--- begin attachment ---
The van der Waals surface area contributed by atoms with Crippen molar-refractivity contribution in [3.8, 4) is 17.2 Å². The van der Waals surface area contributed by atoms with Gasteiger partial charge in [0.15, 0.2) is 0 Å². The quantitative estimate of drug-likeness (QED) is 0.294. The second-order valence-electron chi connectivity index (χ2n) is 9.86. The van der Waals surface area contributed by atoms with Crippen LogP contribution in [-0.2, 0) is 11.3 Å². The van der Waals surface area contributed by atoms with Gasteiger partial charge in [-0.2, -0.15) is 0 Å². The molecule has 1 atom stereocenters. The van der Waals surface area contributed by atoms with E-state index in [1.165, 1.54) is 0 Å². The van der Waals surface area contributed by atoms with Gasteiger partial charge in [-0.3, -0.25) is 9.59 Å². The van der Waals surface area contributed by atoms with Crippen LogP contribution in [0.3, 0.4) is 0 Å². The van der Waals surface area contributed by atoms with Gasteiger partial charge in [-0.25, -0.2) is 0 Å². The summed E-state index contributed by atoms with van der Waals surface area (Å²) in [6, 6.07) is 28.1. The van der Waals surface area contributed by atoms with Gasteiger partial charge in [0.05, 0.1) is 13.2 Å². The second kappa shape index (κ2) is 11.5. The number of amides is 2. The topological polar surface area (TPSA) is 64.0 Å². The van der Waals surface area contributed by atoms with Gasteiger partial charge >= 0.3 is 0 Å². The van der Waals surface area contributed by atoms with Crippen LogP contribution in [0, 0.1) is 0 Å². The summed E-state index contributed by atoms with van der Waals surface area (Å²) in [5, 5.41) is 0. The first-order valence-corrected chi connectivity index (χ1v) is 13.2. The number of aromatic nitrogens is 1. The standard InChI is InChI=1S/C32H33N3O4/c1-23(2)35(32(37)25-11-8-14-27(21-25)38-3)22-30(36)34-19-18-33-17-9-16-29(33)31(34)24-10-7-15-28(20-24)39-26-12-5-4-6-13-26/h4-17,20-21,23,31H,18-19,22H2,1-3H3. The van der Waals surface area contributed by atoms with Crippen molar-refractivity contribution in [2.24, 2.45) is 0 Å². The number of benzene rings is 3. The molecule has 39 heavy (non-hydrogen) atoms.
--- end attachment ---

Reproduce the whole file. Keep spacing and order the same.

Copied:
The van der Waals surface area contributed by atoms with Crippen molar-refractivity contribution in [3.8, 4) is 17.2 Å². The van der Waals surface area contributed by atoms with Gasteiger partial charge in [0.15, 0.2) is 0 Å². The quantitative estimate of drug-likeness (QED) is 0.294. The second-order valence-electron chi connectivity index (χ2n) is 9.86. The van der Waals surface area contributed by atoms with Crippen LogP contribution in [-0.2, 0) is 11.3 Å². The van der Waals surface area contributed by atoms with Gasteiger partial charge in [-0.2, -0.15) is 0 Å². The molecule has 1 atom stereocenters. The van der Waals surface area contributed by atoms with E-state index in [1.165, 1.54) is 0 Å². The van der Waals surface area contributed by atoms with Gasteiger partial charge in [-0.3, -0.25) is 9.59 Å². The van der Waals surface area contributed by atoms with Crippen LogP contribution in [0.3, 0.4) is 0 Å². The van der Waals surface area contributed by atoms with Gasteiger partial charge in [-0.25, -0.2) is 0 Å². The summed E-state index contributed by atoms with van der Waals surface area (Å²) in [6, 6.07) is 28.1. The van der Waals surface area contributed by atoms with Gasteiger partial charge in [0.05, 0.1) is 13.2 Å². The second kappa shape index (κ2) is 11.5. The number of amides is 2. The topological polar surface area (TPSA) is 64.0 Å². The van der Waals surface area contributed by atoms with Gasteiger partial charge >= 0.3 is 0 Å². The van der Waals surface area contributed by atoms with Crippen LogP contribution in [0, 0.1) is 0 Å². The summed E-state index contributed by atoms with van der Waals surface area (Å²) in [5, 5.41) is 0. The first-order valence-corrected chi connectivity index (χ1v) is 13.2. The number of aromatic nitrogens is 1. The standard InChI is InChI=1S/C32H33N3O4/c1-23(2)35(32(37)25-11-8-14-27(21-25)38-3)22-30(36)34-19-18-33-17-9-16-29(33)31(34)24-10-7-15-28(20-24)39-26-12-5-4-6-13-26/h4-17,20-21,23,31H,18-19,22H2,1-3H3. The van der Waals surface area contributed by atoms with Crippen molar-refractivity contribution in [2.24, 2.45) is 0 Å². The number of benzene rings is 3. The molecule has 39 heavy (non-hydrogen) atoms.